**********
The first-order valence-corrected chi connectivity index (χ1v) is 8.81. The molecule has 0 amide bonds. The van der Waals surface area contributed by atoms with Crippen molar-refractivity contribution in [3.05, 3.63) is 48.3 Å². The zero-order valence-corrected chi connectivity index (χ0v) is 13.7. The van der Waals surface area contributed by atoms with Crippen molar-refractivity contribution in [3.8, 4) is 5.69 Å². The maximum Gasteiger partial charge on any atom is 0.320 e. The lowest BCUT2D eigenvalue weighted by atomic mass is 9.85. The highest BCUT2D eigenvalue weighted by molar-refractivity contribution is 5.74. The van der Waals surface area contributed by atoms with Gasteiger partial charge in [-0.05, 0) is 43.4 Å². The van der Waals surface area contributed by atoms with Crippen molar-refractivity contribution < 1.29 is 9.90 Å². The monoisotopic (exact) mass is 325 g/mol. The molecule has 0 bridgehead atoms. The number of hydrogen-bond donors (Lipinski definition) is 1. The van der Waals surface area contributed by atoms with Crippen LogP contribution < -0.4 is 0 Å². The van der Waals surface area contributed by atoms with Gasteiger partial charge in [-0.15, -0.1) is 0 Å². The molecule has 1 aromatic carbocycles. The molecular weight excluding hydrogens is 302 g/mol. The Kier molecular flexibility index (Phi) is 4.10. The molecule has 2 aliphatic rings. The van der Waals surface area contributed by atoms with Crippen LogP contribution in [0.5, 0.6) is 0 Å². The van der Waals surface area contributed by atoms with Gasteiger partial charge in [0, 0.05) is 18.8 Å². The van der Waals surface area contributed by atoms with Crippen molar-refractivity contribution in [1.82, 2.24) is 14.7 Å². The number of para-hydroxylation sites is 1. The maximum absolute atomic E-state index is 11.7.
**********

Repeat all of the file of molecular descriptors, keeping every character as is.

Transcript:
The first-order valence-corrected chi connectivity index (χ1v) is 8.81. The molecule has 0 amide bonds. The van der Waals surface area contributed by atoms with Crippen molar-refractivity contribution in [3.05, 3.63) is 48.3 Å². The zero-order valence-corrected chi connectivity index (χ0v) is 13.7. The van der Waals surface area contributed by atoms with Crippen molar-refractivity contribution in [3.8, 4) is 5.69 Å². The maximum Gasteiger partial charge on any atom is 0.320 e. The lowest BCUT2D eigenvalue weighted by atomic mass is 9.85. The highest BCUT2D eigenvalue weighted by molar-refractivity contribution is 5.74. The van der Waals surface area contributed by atoms with Gasteiger partial charge in [-0.05, 0) is 43.4 Å². The van der Waals surface area contributed by atoms with Crippen molar-refractivity contribution < 1.29 is 9.90 Å². The monoisotopic (exact) mass is 325 g/mol. The molecule has 0 bridgehead atoms. The number of hydrogen-bond donors (Lipinski definition) is 1. The van der Waals surface area contributed by atoms with Crippen LogP contribution < -0.4 is 0 Å². The van der Waals surface area contributed by atoms with Gasteiger partial charge in [-0.15, -0.1) is 0 Å². The molecule has 1 aromatic carbocycles. The molecular weight excluding hydrogens is 302 g/mol. The Kier molecular flexibility index (Phi) is 4.10. The molecule has 2 aliphatic rings. The van der Waals surface area contributed by atoms with Crippen LogP contribution in [0.5, 0.6) is 0 Å². The van der Waals surface area contributed by atoms with Gasteiger partial charge in [0, 0.05) is 18.8 Å². The van der Waals surface area contributed by atoms with Crippen molar-refractivity contribution in [1.82, 2.24) is 14.7 Å². The number of para-hydroxylation sites is 1. The maximum absolute atomic E-state index is 11.7.